In mid-August, Dennis Crowley showed up late to a meeting at the Foursquare office with cake for his employees. Not just any cake, but the Dreaming Princess cake from the Little Cupcake Bakery a few blocks away. He didn’t buy it for a birthday party or a celebration; he bought it because Foursquare told him to.
While in line that morning at the bakeshop, Crowley’s phone had buzzed. “People here talk about Oreo cheesecake, banana pudding, and dreaming princess,” the alert read. This is a location-based recommendation, also known as passive interaction, and it’s Foursquare’s newest feature.
Foursquare has been known to its users mainly as a check-in app, until now. This new location-recommendation feature could be what helps Foursquare emerge from its somewhat uncertain position in the tech world and join the ranks of Instagram, Twitter, Facebook and others.
Instead of having to check-in at each location to see tips and reviews from Foursquare, the app will automatically, or “passively,” give users recommendations based on their current location and past preferences. This new feature has already started rolling out on Android and will be available to all users, about 40 million in total, by the end of 2013.
“The plan all-along has been to make the phone listen, and then Foursquare will be smart enough to know what to push to users,” says Crowley, 37. “Instead of pulling data out of Foursquare, it wants to be able to push back to people. That’s what turns us from a product that has maybe 40 million people signed up, to something that hundreds of millions of people around the world could potentially use.”
To Crowley, this new feature is a long-time goal that is finally being realized. He’s known in the tech community as a confident, casual figure, usually donning jeans and converse, and the Foursquare office reflects this style. The dining room features wooden communal picnic tables and beer on tap. The conference rooms are themed off of badges that can be earned on the app, like “Swarm” and “Shutterbug.”
The new feature will be moving away from badges and points, however. Currently, users technically still need to actively update their locations, or “check in,” with Foursquare to see tips and recommendations. This information is then shared with the user’s friends, like a Facebook update for your whereabouts. Eventually, the app will offer passive notices that will pop-up on a user’s phone when he or she is nearby a bar or restaurant that Foursquare thinks will be of interest.
The data for the new feature is pulled from Foursquare’s already existing 4 billion check ins and about 32 million reviews and what’s known on the platform as “tips” from users left at bars, stores, restaurants and more, worldwide.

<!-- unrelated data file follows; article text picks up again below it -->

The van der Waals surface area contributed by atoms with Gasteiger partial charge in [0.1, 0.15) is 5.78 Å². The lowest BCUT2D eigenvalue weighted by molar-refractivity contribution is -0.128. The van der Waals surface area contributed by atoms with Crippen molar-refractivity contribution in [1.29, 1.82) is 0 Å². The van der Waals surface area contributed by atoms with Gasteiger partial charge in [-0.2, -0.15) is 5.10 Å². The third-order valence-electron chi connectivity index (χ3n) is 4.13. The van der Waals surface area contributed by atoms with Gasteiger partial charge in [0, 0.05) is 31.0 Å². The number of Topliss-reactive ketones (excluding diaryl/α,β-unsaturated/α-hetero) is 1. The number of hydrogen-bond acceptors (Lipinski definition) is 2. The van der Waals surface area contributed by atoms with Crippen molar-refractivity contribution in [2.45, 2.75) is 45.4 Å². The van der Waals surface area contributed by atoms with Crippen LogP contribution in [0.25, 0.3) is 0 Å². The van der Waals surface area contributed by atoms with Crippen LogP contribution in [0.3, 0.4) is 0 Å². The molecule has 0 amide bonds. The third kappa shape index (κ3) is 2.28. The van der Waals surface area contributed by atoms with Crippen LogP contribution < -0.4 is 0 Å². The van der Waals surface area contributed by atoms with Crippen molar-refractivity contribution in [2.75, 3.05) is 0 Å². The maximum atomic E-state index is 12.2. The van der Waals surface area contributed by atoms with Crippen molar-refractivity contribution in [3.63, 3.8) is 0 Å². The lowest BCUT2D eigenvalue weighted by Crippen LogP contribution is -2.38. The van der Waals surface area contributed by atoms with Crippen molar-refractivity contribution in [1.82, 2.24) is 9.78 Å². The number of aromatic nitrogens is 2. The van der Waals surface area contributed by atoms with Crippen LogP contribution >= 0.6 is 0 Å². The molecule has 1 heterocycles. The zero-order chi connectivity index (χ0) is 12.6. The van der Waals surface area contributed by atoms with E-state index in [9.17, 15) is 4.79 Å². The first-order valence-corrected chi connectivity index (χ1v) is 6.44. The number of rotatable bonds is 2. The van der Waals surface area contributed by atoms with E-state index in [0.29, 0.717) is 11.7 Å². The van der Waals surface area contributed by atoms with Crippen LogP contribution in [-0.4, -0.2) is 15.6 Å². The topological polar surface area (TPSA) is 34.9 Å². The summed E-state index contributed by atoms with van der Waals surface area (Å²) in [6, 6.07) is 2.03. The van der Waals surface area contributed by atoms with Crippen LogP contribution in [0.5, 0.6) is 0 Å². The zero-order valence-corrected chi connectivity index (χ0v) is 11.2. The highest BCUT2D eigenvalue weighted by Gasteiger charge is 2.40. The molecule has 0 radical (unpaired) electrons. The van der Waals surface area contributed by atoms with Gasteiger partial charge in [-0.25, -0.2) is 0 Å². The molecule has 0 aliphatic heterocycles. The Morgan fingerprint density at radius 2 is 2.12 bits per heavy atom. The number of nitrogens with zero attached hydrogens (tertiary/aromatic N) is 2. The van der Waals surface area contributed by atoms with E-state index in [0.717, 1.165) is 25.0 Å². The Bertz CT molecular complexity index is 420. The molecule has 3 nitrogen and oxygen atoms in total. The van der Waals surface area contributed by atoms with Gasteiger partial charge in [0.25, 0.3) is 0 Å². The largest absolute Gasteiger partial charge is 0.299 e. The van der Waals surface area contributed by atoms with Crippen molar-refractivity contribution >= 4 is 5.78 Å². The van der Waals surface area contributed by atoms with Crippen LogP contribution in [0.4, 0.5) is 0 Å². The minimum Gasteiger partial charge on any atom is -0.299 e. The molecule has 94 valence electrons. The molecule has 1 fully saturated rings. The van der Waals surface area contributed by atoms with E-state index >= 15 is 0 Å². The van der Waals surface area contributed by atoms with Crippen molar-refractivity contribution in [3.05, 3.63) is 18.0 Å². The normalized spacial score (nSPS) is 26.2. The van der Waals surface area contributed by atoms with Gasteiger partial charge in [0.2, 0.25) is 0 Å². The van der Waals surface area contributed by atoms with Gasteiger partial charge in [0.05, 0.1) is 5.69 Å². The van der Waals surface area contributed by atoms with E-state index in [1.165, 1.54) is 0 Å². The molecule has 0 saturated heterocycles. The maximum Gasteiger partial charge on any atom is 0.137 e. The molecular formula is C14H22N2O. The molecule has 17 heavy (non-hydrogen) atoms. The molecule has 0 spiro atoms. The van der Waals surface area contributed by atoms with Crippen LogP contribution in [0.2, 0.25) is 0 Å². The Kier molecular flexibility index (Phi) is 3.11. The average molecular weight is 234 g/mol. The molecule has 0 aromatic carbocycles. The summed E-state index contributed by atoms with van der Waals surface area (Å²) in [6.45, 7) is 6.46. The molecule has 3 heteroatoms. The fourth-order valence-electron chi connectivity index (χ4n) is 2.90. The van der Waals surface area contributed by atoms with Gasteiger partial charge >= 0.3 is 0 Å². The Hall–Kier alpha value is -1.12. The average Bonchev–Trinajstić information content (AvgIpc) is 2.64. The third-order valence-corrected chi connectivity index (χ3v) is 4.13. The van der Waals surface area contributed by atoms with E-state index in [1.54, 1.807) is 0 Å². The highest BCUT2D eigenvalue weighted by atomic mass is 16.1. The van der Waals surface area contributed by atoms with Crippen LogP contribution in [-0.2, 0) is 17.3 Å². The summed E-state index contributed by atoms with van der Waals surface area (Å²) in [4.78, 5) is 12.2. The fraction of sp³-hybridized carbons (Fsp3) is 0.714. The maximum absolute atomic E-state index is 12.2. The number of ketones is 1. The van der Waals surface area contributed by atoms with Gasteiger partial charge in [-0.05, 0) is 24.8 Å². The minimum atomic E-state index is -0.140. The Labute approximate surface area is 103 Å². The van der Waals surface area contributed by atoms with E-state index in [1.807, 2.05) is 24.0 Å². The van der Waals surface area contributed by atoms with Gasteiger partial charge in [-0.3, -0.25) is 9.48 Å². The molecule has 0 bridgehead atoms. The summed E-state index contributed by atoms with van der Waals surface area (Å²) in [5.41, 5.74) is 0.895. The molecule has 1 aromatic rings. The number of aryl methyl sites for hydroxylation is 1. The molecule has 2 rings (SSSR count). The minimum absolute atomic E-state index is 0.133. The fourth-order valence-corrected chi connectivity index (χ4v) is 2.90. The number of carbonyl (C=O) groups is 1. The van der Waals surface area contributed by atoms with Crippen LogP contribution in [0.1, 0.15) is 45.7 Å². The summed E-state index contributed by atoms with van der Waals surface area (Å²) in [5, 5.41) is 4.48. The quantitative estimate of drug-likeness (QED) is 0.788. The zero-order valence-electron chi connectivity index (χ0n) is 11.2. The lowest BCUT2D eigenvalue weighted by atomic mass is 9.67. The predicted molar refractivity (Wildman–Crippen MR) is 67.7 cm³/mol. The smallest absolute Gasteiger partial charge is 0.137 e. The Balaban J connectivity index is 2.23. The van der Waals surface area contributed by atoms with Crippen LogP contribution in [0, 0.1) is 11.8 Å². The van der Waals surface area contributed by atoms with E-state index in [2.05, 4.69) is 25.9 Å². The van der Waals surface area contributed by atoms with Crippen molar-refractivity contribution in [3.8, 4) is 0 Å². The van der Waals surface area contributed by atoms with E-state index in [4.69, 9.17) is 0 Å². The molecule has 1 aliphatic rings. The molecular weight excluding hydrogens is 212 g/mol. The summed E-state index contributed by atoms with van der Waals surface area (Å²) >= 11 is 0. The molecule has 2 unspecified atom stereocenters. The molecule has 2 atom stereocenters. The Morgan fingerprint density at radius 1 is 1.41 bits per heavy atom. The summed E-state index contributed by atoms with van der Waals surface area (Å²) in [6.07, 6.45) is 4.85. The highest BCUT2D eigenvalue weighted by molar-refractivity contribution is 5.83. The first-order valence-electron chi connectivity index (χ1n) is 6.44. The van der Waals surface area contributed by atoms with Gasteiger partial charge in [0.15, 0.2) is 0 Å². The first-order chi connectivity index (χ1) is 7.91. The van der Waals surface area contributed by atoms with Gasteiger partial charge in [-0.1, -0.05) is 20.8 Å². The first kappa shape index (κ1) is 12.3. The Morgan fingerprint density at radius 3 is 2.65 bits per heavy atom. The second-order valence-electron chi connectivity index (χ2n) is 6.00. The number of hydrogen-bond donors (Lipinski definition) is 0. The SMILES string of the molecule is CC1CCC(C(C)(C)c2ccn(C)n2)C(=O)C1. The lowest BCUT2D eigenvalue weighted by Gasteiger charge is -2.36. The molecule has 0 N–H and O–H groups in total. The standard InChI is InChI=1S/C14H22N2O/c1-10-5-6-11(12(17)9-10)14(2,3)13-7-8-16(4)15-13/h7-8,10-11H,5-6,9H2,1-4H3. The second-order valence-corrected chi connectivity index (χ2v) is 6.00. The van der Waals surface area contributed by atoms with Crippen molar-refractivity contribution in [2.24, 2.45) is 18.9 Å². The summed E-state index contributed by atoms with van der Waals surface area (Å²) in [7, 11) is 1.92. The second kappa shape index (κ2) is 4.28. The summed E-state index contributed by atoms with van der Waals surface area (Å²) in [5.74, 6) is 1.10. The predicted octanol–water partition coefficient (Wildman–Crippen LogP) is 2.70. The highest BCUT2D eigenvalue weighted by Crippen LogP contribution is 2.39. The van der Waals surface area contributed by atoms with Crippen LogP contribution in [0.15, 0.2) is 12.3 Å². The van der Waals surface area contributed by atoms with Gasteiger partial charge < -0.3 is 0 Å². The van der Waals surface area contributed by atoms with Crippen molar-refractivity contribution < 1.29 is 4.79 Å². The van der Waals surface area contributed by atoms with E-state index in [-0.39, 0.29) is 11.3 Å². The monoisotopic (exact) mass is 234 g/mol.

The revamp at Foursquare may have come just in time. Doomsday calls have been dogging the company for months. At the start of the year, a story from Business Insider cited a PrivCo analyst whose prognosis for the company had it failing before the year’s end. The analyst even characterized the company’s fate as a “death spiral.” Forbes ran a similar article in 2012.
What’s more, Foursquare, which has been venture backed for some time, began having trouble attracting venture capital. In April, the company managed to raise $41 million in debt financing. Though obviously helpful, the move was considered unusual for a growing, venture-backed technology company. While it’s unknown why investors decided to go the convertible debt route, in a liquidation scenario, debt holders would be paid out before equity holders. So the investment is viewed as slightly safer.
“Convertible debt at this later stage sends a signal that [Foursquare’s] business model is still not proven enough, and they still need to work on it and significantly ratchet it up,” says Ari Ginsberg, professor of Entrepreneurship and Management at New York University’s Stern School of Business. But he noted that this may have been Foursquare’s best option at the time — else it fork over a greater percentage of the company’s equity due to a potentially reduced valuation.
“It would have been far worse to have to bite the bullet of valuation,” adds Ginsberg. “If they landed at a lower valuation they would have done far more damage.”
Still, Crowley remains confident. “I’m actually really happy with the way the financing came together… The debt instrument was the one that seemed to make the most sense at the time,” he says. “It enabled us to keep growing the company.”
It’s also helped him focus on Foursquare’s passive-engagement feature. One of the biggest challenges with building the new capability is accuracy, Crowley notes. Making sure that alerts are timed right is vital to avoiding the pestering users who don’t want to feel bombarded by the app.
“It’s hard for people to understand how special Foursquare is, with the data assets and with the fact that we’re building stuff that’s never been done before. I think people need to be reminded of that,” says Crowley. “We’re defining the rules for how this is going to work five to six years from now.”
Long-time Foursquare investor, Fred Wilson of Union Square Ventures would also remind people that the company’s massive data stores and people-mapping features are nothing to sneeze at.
“It’s not really about the check in anymore. It’s about ‘maps with people in them,’” Wilson told PandoDaily in an interview this past summer. “And you don’t get ‘maps with people in them’ from Google, and you don’t get ‘maps with people in them’ from Apple, and you don’t get ‘maps with people in them’ from Nokia. You get ‘maps with people in them’ from Foursquare.”